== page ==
Recently, I interviewed veteran CFC-attendee, Stephanie Helline, about her most recent email marketing newsletter, which prompted an influx of actual jobs as well as phone calls and emails. (Listen to it here)
This particular email message (read it here) got the best response of all her email newsletters so far.
Stephanie has found a way to make email marketing part of her routine, but for those of you who haven’t yet—I asked Stephanie, “What advice would you give to people who can’t seem to find a way to integrate it into their process?” Here’s the advice Stephanie shared:
- Don’t get hung up on making it perfect. An email comes into your inbox. People may scan it. Hopefully they read the whole thing. But, are they going to notice that the graphic I put at the top is not exactly lined up with the side of the copy? Well, I did. And maybe some of my designer friends did. But the reality is, they don’t…
- Don’t rule out any topic, investigate it. You probably know more a lot more about your target market and things your audience would like to learn than you think. Just go with it. If an idea comes, just go ahead write it. If it works, people will open it up… if it doesn’t, you have nothing to lose. Just move on to the next topic. The responses you get might prompt your next newsletter. My readers actually sent me some great material that I want to share. My next newsletter is going to go into a little more detail about how to get QR codes, how to use them… They also sent some great ideas about how they use business cards in non-traditional ways…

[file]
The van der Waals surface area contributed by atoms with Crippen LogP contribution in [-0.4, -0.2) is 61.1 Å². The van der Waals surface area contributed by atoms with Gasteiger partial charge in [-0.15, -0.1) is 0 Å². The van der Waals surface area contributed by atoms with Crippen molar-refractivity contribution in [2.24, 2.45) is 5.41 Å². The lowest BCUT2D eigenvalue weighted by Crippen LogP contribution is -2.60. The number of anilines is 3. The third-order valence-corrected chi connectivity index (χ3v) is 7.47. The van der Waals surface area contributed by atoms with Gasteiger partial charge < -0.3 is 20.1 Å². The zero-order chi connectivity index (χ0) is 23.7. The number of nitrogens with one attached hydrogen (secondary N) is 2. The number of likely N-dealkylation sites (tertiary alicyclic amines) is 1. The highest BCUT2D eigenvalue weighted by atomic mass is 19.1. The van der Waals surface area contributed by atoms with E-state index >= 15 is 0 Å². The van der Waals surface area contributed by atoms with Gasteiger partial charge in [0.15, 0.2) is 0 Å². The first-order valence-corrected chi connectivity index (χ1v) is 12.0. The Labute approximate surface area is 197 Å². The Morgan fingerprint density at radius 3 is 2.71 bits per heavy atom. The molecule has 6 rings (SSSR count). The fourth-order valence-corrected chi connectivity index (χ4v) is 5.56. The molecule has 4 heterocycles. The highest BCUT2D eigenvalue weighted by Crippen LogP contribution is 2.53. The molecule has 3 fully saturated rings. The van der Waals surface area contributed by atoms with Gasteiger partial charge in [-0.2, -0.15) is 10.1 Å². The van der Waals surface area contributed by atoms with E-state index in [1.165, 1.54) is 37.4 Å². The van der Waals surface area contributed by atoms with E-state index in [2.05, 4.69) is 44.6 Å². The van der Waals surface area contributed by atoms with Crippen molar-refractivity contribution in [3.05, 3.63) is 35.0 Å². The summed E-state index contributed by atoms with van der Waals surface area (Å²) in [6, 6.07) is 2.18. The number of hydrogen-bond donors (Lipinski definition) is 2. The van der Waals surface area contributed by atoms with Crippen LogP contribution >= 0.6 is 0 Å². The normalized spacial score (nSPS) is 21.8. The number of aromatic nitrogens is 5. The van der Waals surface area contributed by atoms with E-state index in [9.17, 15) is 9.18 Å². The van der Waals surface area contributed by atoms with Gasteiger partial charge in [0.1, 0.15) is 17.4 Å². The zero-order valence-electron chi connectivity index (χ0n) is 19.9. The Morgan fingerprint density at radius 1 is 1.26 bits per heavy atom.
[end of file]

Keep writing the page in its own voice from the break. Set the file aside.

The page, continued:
- You have to treat yourself like a client. I look at how much time I invest in this, because it’s not just time vs. money, but also energy. I don’t want to angst over it. I don’t want to spend so much time that maybe I’m getting behind in client work … so I try to be realistic. I say, “Okay, I’m going to try to write this in an hour.” Turn everything off, just concentrate, and try to bang it out in an hour.
- I also get some copywriting help. Just like everything else we do, you get better. I find that now I can write a pretty tight newsletter. Before, it was a struggle. Just like when we started learning Photoshop, we didn’t know everything right off the bat.
- Share some personality. Your hope is that you’re going to work with these folks. If you share some personality in your newsletter, they’re actually going to get to know you, and it may encourage them to pick up the phone.
Any advice to add?
And if you need help getting your email newsletter off the group, check out my Email Marketing Group. Next one starts next week.